Beauty at What Cost?

What’s your morning routine?

Personally, I certainly don’t have a “Hey guys, welcome back to my channel!” type of morning, but it usually involves some basic skincare and grooming. But today, let’s break down the steps of your routine and focus on what products you’re using.

Firstly, a quick bio review on skin — your body’s largest organ. Skin lives, breathes, and can absorb products into your bloodstream. Some say in less than 30 seconds, others say longer, but it really depends on what you’re using and where you're using it. Your face and neck have much thinner skin, which is more easily penetrated than elsewhere. So that moisturizer you use every day and night: what’s in it? Because whatever is, those ingredients will be in your bloodstream within a few minutes of application. That sounds intense, right? This means all the cheap ingredients and chemicals with abnormal pHs sink into your skin from your lotions and lipsticks. And I’m not just talking about vanity — well, I actually sort of am — because the beauty industry in America sold $18.8 billion worth of product last year, and the numbers are on the rise going forward (to a $532 billion industry in general!) Every morning, millions of people wake up and apply moisturizers, foundations, and more on their delicate skin, feeding their bloodstream a brew of toxins. And these chemicals can either synergistically combine together into something unknown or slowly accumulate in your body over time.

Once I heard about this, I began to stare down just about every product in my bathroom, wondering if they were really any different than the cleaning supplies in the cabinet below my kitchen sink. And when I began to read the ingredients list — just like they say with food — I could barely pronounce a word because of the never-ending scientific chemical list just on the back of my toothpaste. So naturally, I spent a decent chunk of time Googling every ingredient in my Crest Pro-Health toothpaste, wondering why I haven’t done this before.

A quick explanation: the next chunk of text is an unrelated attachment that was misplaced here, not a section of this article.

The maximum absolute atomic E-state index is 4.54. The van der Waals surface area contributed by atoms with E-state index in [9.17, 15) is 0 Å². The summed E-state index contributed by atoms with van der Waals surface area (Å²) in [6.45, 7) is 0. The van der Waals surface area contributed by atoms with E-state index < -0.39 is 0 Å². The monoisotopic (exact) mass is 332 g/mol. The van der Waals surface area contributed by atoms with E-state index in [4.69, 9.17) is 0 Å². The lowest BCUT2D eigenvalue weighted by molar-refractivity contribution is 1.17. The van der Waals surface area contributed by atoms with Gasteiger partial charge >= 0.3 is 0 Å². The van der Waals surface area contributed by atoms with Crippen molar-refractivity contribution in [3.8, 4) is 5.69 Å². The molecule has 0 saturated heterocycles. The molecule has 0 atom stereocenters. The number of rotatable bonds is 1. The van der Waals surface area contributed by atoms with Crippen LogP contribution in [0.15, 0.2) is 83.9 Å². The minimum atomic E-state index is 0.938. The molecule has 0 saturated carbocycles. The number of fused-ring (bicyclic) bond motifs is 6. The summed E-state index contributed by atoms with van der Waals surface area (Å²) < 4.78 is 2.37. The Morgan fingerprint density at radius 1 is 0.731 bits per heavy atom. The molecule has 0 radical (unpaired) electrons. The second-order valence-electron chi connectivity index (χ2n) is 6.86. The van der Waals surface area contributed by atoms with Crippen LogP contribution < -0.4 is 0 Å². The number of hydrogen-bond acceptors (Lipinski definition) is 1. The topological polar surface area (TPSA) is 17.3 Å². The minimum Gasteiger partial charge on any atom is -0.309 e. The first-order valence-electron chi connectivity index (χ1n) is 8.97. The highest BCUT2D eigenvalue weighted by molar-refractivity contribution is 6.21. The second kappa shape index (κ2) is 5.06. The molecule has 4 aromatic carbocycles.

But wait! Before you rush towards your own bathroom cabinet and investigate your product ingredients, save yourself some time and check out the Environmental Working Group’s special site “Skin-Deep Cosmetics Database.” Here, you can search for most any health or beauty product you have, and a corresponding number will indicate the product’s harm hazard. This amazing site will list every ingredient and its specific potential threats to your health along with its general score. It’s shocking, concerning, and a little easy to get carried away with checking just about everything you use on a daily basis.

Yet with all the current, hazardously high numbers for a stick of Old Spice, the beauty industry actually had humble beginnings. Dating back as far as B.C., the ancient Greeks used honest ingredients like milk, honey, herbs, and olive oil on their skin while ancient Egyptians used clays, metals, and ashes to make lipsticks and eye kohl (think eyeliner). So how did these natural, earth-derived beauty secrets not travel so well into 2019 where a simple hairspray has an EWG rating of 10 (1-10 scale, 10 being the worst)?